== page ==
Interest rates in most major Western economies are not going to rise any time soon. US Federal Reserve chairman Ben Bernanke has made it clear that interest rates will not move until 2013 at the earliest. Mervyn King and his colleagues at the Bank of England are likely to follow suit. In Europe, interest rates were, unbelievably, pushed up despite a huge debt crisis but they are going to fall again.
In this environment, one would have expected bonds to rise in value. The yields on German, US and UK government bonds have indeed fallen to historic lows as prices have risen and investors have sought a safe haven during the recent stockmarket volatility.
Yet this in itself is somewhat strange, given the level of debt these nations have. In contrast, the vast majority of other bonds have fallen in value. Corporate bonds, in particular, have had a difficult time, especially high-yield bonds, which tend to move more in tandem with equity markets. Similarly, anything with any financial involvement has fallen further as worries over the eurozone debt crisis continue.
Strategic bond funds, including the Artemis strategic bond fund, managed by James Foster, have also struggled. It could be argued that most have not been strategic enough. They have nearly all been bearish of government bonds in the UK. Some have even shorted the market, positioning themselves to benefit from falling prices when in fact they should have been long as gilt yields have continued to fall and prices rise.
Foster has about 6 per cent of his fund in gilts but still “hates them”. He believes the low yields say more about fear than anything else and while fear prevails, it seems possible for gilt yields to fall below 2 per cent. He prefers bank debt because it gives “more bang for your buck”.
So far, this has not proved correct but Foster believes there is still plenty of value in financial bonds. Banks have more capital now than they did two years ago, yet default rates for the financial sector are suggesting most banks will go bust.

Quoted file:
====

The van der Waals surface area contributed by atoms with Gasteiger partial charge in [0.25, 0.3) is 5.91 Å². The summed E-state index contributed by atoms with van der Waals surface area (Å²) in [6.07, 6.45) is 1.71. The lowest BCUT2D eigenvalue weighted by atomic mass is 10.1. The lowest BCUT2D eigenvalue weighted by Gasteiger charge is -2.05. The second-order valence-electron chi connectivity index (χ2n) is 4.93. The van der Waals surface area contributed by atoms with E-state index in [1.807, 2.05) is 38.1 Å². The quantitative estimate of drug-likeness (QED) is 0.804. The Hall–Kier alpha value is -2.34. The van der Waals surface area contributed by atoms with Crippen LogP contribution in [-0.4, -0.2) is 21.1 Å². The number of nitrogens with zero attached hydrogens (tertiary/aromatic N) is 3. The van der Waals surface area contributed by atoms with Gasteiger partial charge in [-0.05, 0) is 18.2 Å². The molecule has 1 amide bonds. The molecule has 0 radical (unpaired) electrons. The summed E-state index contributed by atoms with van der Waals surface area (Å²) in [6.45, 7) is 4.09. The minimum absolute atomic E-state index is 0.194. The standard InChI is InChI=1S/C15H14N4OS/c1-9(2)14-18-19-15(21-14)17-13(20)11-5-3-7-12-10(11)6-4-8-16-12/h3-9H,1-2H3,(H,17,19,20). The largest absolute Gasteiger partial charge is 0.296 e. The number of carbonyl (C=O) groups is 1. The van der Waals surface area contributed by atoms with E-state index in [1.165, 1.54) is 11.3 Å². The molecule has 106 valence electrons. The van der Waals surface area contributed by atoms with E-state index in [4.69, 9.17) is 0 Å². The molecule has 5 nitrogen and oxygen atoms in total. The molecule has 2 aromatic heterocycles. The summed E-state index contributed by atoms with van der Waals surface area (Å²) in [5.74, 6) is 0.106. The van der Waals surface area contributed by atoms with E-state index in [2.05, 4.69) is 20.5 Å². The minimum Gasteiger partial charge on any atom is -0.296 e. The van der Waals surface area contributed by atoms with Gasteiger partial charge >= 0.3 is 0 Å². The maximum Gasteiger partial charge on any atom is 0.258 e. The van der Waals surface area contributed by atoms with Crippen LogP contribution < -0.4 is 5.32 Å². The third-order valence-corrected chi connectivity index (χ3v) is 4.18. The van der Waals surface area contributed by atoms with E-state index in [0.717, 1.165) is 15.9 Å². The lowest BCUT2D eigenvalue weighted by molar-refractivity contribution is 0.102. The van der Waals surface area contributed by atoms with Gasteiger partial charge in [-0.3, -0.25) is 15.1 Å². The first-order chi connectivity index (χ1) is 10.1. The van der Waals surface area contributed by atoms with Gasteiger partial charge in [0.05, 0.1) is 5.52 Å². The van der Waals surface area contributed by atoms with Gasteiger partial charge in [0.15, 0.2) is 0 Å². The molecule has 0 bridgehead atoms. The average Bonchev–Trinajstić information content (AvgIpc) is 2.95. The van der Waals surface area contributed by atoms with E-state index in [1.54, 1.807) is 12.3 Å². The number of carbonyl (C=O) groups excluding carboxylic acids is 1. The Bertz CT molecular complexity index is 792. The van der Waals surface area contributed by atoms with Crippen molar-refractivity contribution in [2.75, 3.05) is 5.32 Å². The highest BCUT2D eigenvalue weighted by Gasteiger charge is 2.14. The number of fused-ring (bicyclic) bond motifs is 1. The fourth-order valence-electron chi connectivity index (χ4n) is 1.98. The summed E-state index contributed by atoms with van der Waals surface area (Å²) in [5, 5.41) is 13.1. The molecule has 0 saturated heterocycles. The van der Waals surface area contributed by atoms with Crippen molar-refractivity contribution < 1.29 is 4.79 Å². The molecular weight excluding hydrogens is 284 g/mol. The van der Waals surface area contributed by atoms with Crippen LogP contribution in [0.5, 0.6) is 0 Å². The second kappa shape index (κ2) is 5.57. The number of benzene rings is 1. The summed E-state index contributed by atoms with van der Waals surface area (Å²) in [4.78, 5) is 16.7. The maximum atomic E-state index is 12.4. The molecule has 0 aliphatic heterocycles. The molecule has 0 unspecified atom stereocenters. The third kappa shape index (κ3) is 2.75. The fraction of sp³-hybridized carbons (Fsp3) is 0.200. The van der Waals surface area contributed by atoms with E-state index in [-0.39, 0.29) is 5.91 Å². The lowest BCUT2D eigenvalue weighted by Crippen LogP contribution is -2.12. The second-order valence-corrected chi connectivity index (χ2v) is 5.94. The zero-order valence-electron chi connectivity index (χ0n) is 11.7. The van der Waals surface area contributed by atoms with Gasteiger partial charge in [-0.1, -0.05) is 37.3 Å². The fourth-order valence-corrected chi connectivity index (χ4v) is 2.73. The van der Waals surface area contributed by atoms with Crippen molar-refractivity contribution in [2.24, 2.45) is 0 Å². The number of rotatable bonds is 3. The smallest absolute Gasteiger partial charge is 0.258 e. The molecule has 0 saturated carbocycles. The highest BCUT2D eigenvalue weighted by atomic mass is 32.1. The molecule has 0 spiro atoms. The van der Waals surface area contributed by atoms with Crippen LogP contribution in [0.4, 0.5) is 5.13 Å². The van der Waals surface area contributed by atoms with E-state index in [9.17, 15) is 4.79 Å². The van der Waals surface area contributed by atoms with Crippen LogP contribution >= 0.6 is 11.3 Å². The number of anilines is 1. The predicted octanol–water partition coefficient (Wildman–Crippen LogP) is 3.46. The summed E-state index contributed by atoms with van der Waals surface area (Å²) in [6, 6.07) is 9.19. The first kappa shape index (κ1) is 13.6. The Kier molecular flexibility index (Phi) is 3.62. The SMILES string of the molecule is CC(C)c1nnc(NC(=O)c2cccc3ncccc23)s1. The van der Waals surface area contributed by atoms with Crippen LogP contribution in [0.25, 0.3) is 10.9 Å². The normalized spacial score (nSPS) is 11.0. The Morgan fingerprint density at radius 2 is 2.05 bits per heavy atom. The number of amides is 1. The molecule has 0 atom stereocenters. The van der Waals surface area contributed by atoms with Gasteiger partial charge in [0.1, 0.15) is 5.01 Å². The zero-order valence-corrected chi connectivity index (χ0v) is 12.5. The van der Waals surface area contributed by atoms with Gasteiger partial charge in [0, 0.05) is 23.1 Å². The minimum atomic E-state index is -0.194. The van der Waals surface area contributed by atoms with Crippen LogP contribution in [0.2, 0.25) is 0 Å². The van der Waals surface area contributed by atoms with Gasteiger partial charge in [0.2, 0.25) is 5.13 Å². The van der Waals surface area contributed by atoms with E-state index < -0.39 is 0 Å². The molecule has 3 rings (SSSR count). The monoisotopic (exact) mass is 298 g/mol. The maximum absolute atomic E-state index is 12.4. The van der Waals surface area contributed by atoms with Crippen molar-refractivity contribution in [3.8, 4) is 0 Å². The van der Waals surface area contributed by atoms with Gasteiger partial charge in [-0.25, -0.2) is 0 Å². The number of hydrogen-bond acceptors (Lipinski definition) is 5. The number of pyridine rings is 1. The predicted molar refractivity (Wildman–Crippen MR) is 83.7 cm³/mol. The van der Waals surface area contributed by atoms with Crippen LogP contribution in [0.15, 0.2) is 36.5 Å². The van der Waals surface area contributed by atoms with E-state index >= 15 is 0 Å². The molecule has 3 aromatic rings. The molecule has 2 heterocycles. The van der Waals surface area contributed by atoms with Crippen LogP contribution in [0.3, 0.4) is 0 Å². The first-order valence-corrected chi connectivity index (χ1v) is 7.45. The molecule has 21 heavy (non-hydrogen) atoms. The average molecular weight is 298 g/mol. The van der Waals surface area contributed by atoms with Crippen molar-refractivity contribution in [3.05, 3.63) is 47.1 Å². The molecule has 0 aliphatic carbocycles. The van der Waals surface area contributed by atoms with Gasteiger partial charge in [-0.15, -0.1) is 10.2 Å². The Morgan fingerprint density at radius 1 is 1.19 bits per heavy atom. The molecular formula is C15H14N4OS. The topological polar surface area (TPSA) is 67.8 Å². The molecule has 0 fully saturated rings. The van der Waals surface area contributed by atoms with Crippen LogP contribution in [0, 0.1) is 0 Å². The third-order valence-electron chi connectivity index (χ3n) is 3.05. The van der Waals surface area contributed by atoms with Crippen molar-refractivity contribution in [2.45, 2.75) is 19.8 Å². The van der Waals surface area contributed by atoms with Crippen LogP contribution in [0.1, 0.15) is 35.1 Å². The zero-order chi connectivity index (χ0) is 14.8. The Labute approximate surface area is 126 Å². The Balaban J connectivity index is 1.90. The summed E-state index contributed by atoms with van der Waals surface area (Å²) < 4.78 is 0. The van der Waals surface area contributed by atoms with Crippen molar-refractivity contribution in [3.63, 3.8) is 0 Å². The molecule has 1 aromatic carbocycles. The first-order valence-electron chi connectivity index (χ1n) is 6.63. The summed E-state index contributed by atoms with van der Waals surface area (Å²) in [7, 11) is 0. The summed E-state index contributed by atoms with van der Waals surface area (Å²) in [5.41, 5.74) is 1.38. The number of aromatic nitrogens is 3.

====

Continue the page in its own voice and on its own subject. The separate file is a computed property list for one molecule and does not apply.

We could see one or two failures but he believes we are at extreme levels of distress. Once panic subsides and confidence returns, he believes the fantastic yields on offer will fall, meaning prices will rise.
Elsewhere, Foster also sees plenty of value in corporate bonds gener-ally. Implied default rates on invest-ment-grade bonds have risen to 15 per cent over the next five years while the equivalent figure for high-yield bonds is around 45 per cent. This means the market believes 15 per cent of investment-grade issues and 45 per cent of high-yield issues will default. Defaults on this scale would be unprecedented and Foster believes these numbers are excessive.
Presently, around 45 per cent of the fund is invested in high-yield bonds, with just over 50 per cent in investment grade.
Foster suggests more quantitative easing will be announced across Europe, perhaps under a different guise, as Germans, for historical reasons, do not like the idea of money printing. We will probably see more QE in the US next year and last week the Bank of England announced a £75bn extension to its QE programme. Furthermore, Chancellor George Osborne announced credit easing – a new mechanism to stimulate bank lending whereby the Treasury, via the Bank of England, would buy billions of pounds worth of bonds, or debt, in businesses, with the aim of easing their cashflow and encouraging banks to lend more cheaply.
With a yield of around 5.6 per cent, the Artemis strategic bond fund, like many strategic bond funds, is offering an attractive level of income compared with cash deposit although, unlike cash deposit, the value of your capital will fluctuate. With no resolution to the eurozone crisis, we are trying to catch a falling knife and financial bonds will remain under pressure.
You have to wait for that ERM moment – when the outlook suddenly becomes clearer – ready to buy into funds such as Artemis strategic bond when the fog starts to lift.
Mark Dampier is head of research at Hargreaves Lansdown